Shelly Chartier is soft-spoken, petite and looks like a teenager. She’s 33.
Chartier dropped out of school in sixth grade, and lived an isolated life. She cared for her bedridden mother inside their small home in the remote First Nations community of Easterville, Manitoba. “I went through a period where I didn’t leave my house for 11 years,” she told 20/20.
Her only link to the outside world? A computer and an internet connection.
Her quiet life and extended isolation make it difficult to reconcile that Chartier orchestrated an elaborate “catfishing” scam in 2011 — one that involved extorting National Basketball Association athlete Chris “Birdman” Andersen, terrorizing aspiring model and instagram star Paris Dunn, and triggering an international criminal investigation that spanned California, Colorado and Manitoba. It led to Chartier’s arrest in January 2013. Following the arrest, she would come to be be known as the “Ghost of Easterville.”
But how did this isolated woman in a remote region become the face of a global scandal? Here are the key moments in Shelly Chartier’s catfishing scam and subsequent trial.
FALL 2011: Chartier, who had an interest in well-known athletes. "friends" one on Facebook — NBA star Chris “Birdman” Andersen — a centre for the Denver Nuggets at the time, and known for being socially active with his online friends.
When she reaches out to Andersen, Chartier poses as Paris Dunn, a 17-year-old aspiring model from California. The real Dunn had posted on Andersen's page, inviting him to call her and shared her phone number.
Chartier texts Dunn, pretending to be the basketball player. Both unsuspecting victims think they are exchanging messages with each other when in reality it is Chartier orchestrating the conversations.
“I was stupid. I was bored. I was lonely. That's the truth,” says Chartier.
She also assumes another fake identity — the pseudonym 'Tom' — and reaches out to Dunn claiming to be Andersen’s best friend. Dunn starts exchanging online messages with this second person as well.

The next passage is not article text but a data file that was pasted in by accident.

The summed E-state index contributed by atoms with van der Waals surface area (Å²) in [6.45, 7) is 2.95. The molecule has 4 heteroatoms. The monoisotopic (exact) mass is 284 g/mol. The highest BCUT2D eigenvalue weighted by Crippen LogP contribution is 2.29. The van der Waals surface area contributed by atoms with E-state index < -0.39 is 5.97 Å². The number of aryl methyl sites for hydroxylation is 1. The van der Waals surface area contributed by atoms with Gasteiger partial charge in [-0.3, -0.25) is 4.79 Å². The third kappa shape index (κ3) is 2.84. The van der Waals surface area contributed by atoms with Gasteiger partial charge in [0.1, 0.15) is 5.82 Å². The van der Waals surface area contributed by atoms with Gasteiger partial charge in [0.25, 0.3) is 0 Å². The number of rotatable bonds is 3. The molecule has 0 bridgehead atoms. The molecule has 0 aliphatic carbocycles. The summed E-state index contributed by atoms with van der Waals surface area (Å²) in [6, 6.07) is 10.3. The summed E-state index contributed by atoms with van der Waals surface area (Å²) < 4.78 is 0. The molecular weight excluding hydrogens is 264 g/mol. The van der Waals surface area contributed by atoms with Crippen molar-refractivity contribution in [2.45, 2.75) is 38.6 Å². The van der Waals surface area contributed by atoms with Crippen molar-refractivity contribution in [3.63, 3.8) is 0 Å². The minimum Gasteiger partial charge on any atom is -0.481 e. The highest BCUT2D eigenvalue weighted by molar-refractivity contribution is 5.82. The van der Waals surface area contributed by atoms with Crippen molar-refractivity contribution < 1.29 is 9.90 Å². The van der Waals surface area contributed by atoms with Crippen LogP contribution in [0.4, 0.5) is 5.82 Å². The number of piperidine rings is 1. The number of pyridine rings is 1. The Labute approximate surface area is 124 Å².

It isn't long before the conversations get hot and heavy. “It all ended up being flirty and, and fun, and exchanging of photos and, you know, he's sending me selfies, and then we started with the nude pictures,” says Dunn. She is under the impression that the photo exchanges are happening with Andersen.
Chartier begins forwarding Dunn’s photos to the basketball player, pretending to be Dunn. Andersen, thinks Dunn is 21 and starts sending his own naughty pictures back. “At first, he sent some normal pictures, but then when I sent Paris's pictures to him, he sent a bunch of his dick pictures,” says Chartier.
DEC. 7, 2011: Chartier arranges an in-person meeting between Andersen and Dunn. The two are still unaware that they are communicating through third person based in Easterville. Dunn flies from Los Angeles to Denver to meet Andersen.
“I got him laid basically. All weekend he got laid,” says Chartier.
“Me and Chris had a good time,” says Dunn. “It was fun, but there were moments when a lot of things we said to each other didn't add up.”
FEB. 2012: After the weekend, things started getting crazy according to Dunn. Posing as Andersen and Taylor, Chartier asks Dunn to fly to Indiana and steal gaming information from a professional Call of Duty video gamer.
When Dunn refuses to comply, Chartier begins threatening her.